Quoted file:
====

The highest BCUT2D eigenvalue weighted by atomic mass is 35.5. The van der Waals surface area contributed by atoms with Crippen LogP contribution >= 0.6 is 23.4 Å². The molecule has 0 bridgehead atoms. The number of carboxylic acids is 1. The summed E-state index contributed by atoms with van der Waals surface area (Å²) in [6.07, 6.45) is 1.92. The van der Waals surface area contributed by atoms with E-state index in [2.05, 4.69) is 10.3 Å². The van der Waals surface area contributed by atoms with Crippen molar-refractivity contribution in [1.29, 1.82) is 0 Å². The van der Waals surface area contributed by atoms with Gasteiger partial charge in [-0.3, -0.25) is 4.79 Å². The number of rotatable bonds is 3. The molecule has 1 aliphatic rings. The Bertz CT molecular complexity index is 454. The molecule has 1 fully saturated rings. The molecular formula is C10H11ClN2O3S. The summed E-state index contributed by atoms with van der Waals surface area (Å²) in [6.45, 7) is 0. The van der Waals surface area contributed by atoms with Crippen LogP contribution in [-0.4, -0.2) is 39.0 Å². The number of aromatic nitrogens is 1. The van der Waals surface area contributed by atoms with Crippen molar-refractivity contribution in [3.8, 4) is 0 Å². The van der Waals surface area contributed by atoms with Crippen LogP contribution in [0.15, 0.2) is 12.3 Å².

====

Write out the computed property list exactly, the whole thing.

The highest BCUT2D eigenvalue weighted by atomic mass is 35.5. The van der Waals surface area contributed by atoms with Crippen LogP contribution >= 0.6 is 23.4 Å². The molecule has 0 bridgehead atoms. The number of carboxylic acids is 1. The summed E-state index contributed by atoms with van der Waals surface area (Å²) in [6.07, 6.45) is 1.92. The van der Waals surface area contributed by atoms with E-state index in [2.05, 4.69) is 10.3 Å². The van der Waals surface area contributed by atoms with Crippen molar-refractivity contribution in [1.29, 1.82) is 0 Å². The van der Waals surface area contributed by atoms with Gasteiger partial charge in [-0.3, -0.25) is 4.79 Å². The number of rotatable bonds is 3. The molecule has 1 aliphatic rings. The Bertz CT molecular complexity index is 454. The molecule has 1 fully saturated rings. The molecular formula is C10H11ClN2O3S. The summed E-state index contributed by atoms with van der Waals surface area (Å²) in [6.45, 7) is 0. The van der Waals surface area contributed by atoms with Crippen LogP contribution in [-0.4, -0.2) is 39.0 Å². The number of aromatic nitrogens is 1. The van der Waals surface area contributed by atoms with Crippen molar-refractivity contribution in [3.8, 4) is 0 Å². The van der Waals surface area contributed by atoms with Crippen LogP contribution in [0.15, 0.2) is 12.3 Å².